Particularly relevant to our holding on this issue is the seminal case of Enlarged Southside Irrigation Ditch Co. v. John's Flood Ditch, 116 Colo. 580, 183 P.2d 552 (1947). In that case, the Enlarged Southside Irrigation Ditch Company brought an action for injunctive relief from the defendant's alleged enlarged use of a decreed right. The defendant asserted that the plaintiff's claim was precluded by prior litigation in which the right was decreed. In allowing the plaintiff's claim, we noted that

[t]he owner of a priority for irrigation has no right, as against a junior appropriator, to waste it; neither has he the right to increase the amount or extend the time of his diversion to enable him to put it to double use by irrigation of other lands in addition to those for which it was appropriated.

Id. at 586, 183 P.2d at 554 (emphasis added).

Therefore, in the instant case, Golden may not enlarge the use of its decreed rights by changing its pattern of municipal use or by using its water to irrigate lawn acreage which was not anticipated at the time its change in use decree was entered. As it would contradict the most basic principles governing all water decrees were we to allow a party to enlarge its use in such a manner, we must reject Golden's assertion that the appellants' second and third enlarged use claims are precluded.

Accordingly, we conclude that the appellants' current claims of enlarged use due to changing patterns of municipal use and increased lawn irrigation constitute allegations of changed circumstances sufficient to defeat Golden's assertion of claim preclusion. As we hold that the appellants' claims of enlarged use are not precluded, we now address the merits of these claims.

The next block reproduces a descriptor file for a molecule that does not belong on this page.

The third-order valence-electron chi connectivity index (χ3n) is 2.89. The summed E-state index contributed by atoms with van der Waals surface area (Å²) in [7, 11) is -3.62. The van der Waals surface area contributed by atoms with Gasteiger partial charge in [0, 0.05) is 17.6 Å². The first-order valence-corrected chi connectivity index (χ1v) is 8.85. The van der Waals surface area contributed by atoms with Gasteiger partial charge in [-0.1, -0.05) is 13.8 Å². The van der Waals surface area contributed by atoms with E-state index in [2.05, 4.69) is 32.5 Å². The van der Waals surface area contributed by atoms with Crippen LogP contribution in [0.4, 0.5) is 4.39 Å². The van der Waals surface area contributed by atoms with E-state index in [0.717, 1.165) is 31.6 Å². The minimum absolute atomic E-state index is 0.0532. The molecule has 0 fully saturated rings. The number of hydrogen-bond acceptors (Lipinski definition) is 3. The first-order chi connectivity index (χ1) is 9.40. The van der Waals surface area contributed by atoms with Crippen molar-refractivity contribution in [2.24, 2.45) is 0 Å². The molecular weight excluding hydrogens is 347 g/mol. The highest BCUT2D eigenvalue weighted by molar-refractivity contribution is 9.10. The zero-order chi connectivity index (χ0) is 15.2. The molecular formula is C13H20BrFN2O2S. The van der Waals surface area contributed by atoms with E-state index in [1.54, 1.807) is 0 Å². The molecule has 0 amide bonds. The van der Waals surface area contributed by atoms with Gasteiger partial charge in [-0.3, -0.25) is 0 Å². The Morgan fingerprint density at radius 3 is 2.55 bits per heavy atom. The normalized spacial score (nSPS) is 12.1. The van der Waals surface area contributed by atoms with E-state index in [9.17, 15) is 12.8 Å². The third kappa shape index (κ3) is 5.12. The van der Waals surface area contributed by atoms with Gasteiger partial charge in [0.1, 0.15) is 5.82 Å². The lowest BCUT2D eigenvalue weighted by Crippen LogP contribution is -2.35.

As noted above, the water court heard extensive expert testimony regarding the appellants' second and third claims of enlarged use. With regard to the appellants' claim that Golden has enlarged its use by changing its municipal use patterns from peak use to base flow use, the water court was adequately convinced by Gary Thompson's testimony to the contrary. Given the factual nature of the injury inquiry, the water court's factual conclusions based thereon cannot be disturbed on appeal if they are supported by the record. See City of Thornton v. Bijou Irrigation Co., 926 P.2d 1, 89 (Colo.1996). As we find ample support for the water court's factual conclusions in the record, we defer to its findings and ruling on this issue.